As a Representative of the National University it is, I fear, incumbent upon me to obtrude myself—though just for a few minutes at most—into the consideration of this matter. It was, I think, on the 18th September last that the President of An Dáil either read to us or circulated a copy of that compact which the late President Arthur Griffith and the present Minister for Home Affairs of the one part, entered into with certain representatives of Southern Unionists of the other part. Now in that document, which I studied very carefully, and I have read more than once in the interval, it is stated that the representation to which the present motion of the President of An Dáil refers as representation for all parties not adequately represented in the Chamber, was to be a representation for the minority party, a representation, that is, for what was formerly known as the Southern Unionists. Many of them, we know, repudiate that description now, and would regard it as offensive to apply it to them, but inasmuch as it is a term used in that minor Treaty it might be more convenient—and I protest my intention is not to be offensive in any sense—to continue to use the term. In that agreement representation was to be secured in some fashion in the Senate for certain bodies the political complexion of which was understood to be describable by the term Southern Unionist. Now amongst the bodies to be consulted for the purpose of securing this minority representation in the Senate, which otherwise could not be secured in An Dáil, a certain number of bodies were set out as to be consulted, and they are set out here again. There was, as I read it, a danger that once the nominees were elected to the Senate, that they might be thought to take their places there by virtue of some professional pre-eminence, and that the political origin of their being specially nominated might be lost sight of as historical fact. You can easily see what the consequences of that might be as regards other professional bodies—I hasten to say, before I develop my point, that I congratulate the President on the mode in which he has obviated, so far, I think, as words can go to obviate, the possibility of any such misunderstanding, and it is merely to put it on record on behalf of the National University of Ireland, that I am now speaking on the matter—there was, I say, reason to fear that when representatives chosen, say, on the recommendation of the Royal College of Physicians of Ireland and the Royal College of Surgeons in Ireland should take their seats in the Senate, that the public would look up to these as being the men of mark in the Medical Profession, selected because they were outstanding men in the Medical Profession, and then it would appear as if medical men, graduates of the National University, for example, occupied some species of inferior status to those other men whom the late President and others desired to do honour to, although our graduates are men who deserve well of their country. I think it therefore incumbent on me, even at the risk of being wearisome and tedious, to impress upon the Dáil this fact that in the present motion of the President it is declared "that it is expedient to consult with representative persons and bodies, including the following." This consultation is not limited to these bodies; I take it there is implied in this an undertaking to consult with other representative bodies as well. Now, the bodies mentioned are the Chambers of Commerce; they, of course, would be able to inform the President of An Dáil as to who in their bodies are men of eminence in business and commercial circles, who by reason of their political predilections would possibly not find favour with the electorate. I take it that the Chambers of Commerce are intended to give light and counsel with regard to commercial and industrial Unionists. Now we come to the Benchers of the Honourable Society of the King's Inns, Dublin. That body, I think—I speak subject to the correction of Deputy Fitzgibbon—along with the Bar Council of Ireland, represents the barristers—the principal branch of the Legal Profession in Ireland—and here again, if members eligible for nomination to the Senate are recommended by this body, it will, of course, again be under the compact with the late President Griffith because they are Southern Unionists, and not because they are the most distinguished lawyers in the country. And then again, the next body to be consulted is the Incorporated Law Society of Ireland, and that undoubtedly is the official body associated with the solicitors' profession —the other branch of the Legal Profession in Ireland; and once more it is necessary to bear in mind that when that body recommends candidates for election to the Senate it is because the recommending body regards them as Southern Unionists who require this assistance to bring them into the new Parliament of Ireland. These recommendations are all because of the pact made by President Griffith. Now, I would not have spoken at such length only that I believe it was most necessary to have it impressed upon the Dáil that when the President put into the present motion the words, "including the following," he is divesting the original document embodying the pact of a great-deal of what to us, in the National University, was highly objectionable because, if you bear this in mind, the College of Physicians of Ireland, the Royal College of Surgeons in Ireland, form a conjoint body, for conferring medical degrees, or rather licences to practise. They represent one licencing body; Trinity College, or Dublin University represents another. The National University, which has three medical schools—one an exceptionally large and important medical school in Dublin, another in Cork, and another in Galway— represents a third. Now here is a licencing body,pari passu with the licencing body mentioned in the pact, and I do not intend, and hope I shall not be taken as intending, even in the remotest way to suggest any reflection on the body named here. It is merely to secure equality and to obviate any possible misunderstanding with regard to the result that shall be attained by the President when the recommendations of these bodies come up with the list of their nominees.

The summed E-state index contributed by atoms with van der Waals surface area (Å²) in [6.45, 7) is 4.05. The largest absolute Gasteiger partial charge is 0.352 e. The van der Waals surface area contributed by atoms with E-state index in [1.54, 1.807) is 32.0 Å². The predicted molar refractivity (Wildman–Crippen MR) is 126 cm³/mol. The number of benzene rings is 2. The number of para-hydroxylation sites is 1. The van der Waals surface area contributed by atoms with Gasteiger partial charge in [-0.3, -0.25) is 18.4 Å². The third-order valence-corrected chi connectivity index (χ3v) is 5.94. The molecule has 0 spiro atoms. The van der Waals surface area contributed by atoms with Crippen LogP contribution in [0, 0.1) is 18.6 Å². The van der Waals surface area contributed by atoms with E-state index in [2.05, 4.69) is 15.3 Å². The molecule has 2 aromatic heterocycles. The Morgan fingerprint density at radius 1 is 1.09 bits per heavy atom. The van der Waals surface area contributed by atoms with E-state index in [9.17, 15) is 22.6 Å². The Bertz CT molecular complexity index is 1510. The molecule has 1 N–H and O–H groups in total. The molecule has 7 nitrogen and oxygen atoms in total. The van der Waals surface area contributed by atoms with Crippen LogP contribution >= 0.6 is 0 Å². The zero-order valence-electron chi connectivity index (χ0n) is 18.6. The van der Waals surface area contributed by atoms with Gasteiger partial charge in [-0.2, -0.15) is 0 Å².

I welcome the determination of the Ministers to consult Commerce, Science, and the Law, and I presume they will also consult the Engineers and other eminent Societies, but in consulting these bodies I would wish the Minister to assure me, or to assure himself rather, that there is some reformation in the mode of election to Fellows of these Colleges. Now, the first College on the list is the College of Physicians. I have been told by very eminent physicians in the City of Dublin, men who have worked for a very considerable number of years, worked practically all their lives and stand at the head of their profession, that it is next door to impossible to be elected to a Fellowship to the College of Physicians if they do not wear the cloak of the University of Dublin, of Trinity College; while at the same time men of practically no experience, or of a few years' standing, no eminence whatsoever, will be pitchforked into it if they have the appendage of Trinity College. Now if such is the case, if I have been rightly informed that such is the case, I hope the Minister will bring pressure to bear on these Colleges—the College of Physicians in particular has been instanced. and I suppose the same thing holds good with the College of Surgeons—that there will be reformation in the mode of election of the governing body of these Colleges.